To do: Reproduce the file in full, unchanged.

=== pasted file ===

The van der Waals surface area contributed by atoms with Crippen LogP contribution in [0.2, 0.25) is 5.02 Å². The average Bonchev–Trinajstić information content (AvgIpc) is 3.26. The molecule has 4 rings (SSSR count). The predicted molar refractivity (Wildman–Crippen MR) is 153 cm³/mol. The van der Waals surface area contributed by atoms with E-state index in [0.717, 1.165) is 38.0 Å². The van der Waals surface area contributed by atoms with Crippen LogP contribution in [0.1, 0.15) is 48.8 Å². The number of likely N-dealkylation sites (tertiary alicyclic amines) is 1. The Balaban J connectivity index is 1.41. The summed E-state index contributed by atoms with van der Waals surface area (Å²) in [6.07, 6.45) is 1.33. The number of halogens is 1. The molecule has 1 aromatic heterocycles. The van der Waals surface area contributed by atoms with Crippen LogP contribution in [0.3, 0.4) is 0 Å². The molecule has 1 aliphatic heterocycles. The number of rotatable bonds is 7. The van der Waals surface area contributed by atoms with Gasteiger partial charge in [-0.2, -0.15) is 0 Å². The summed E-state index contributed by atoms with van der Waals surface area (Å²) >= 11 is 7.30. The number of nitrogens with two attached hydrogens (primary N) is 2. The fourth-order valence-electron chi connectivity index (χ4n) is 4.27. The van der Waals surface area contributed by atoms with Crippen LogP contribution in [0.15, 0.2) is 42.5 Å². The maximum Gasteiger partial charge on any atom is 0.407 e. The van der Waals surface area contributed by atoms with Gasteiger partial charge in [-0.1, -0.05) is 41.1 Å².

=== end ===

The van der Waals surface area contributed by atoms with Crippen LogP contribution in [0.2, 0.25) is 5.02 Å². The average Bonchev–Trinajstić information content (AvgIpc) is 3.26. The molecule has 4 rings (SSSR count). The predicted molar refractivity (Wildman–Crippen MR) is 153 cm³/mol. The van der Waals surface area contributed by atoms with E-state index in [0.717, 1.165) is 38.0 Å². The van der Waals surface area contributed by atoms with Crippen LogP contribution in [0.1, 0.15) is 48.8 Å². The number of likely N-dealkylation sites (tertiary alicyclic amines) is 1. The Balaban J connectivity index is 1.41. The summed E-state index contributed by atoms with van der Waals surface area (Å²) in [6.07, 6.45) is 1.33. The number of halogens is 1. The molecule has 1 aromatic heterocycles. The van der Waals surface area contributed by atoms with Crippen LogP contribution in [0.3, 0.4) is 0 Å². The molecule has 1 aliphatic heterocycles. The number of rotatable bonds is 7. The van der Waals surface area contributed by atoms with Gasteiger partial charge in [-0.2, -0.15) is 0 Å². The summed E-state index contributed by atoms with van der Waals surface area (Å²) >= 11 is 7.30. The number of nitrogens with two attached hydrogens (primary N) is 2. The fourth-order valence-electron chi connectivity index (χ4n) is 4.27. The van der Waals surface area contributed by atoms with Crippen LogP contribution in [0.15, 0.2) is 42.5 Å². The maximum Gasteiger partial charge on any atom is 0.407 e. The van der Waals surface area contributed by atoms with Gasteiger partial charge in [-0.1, -0.05) is 41.1 Å².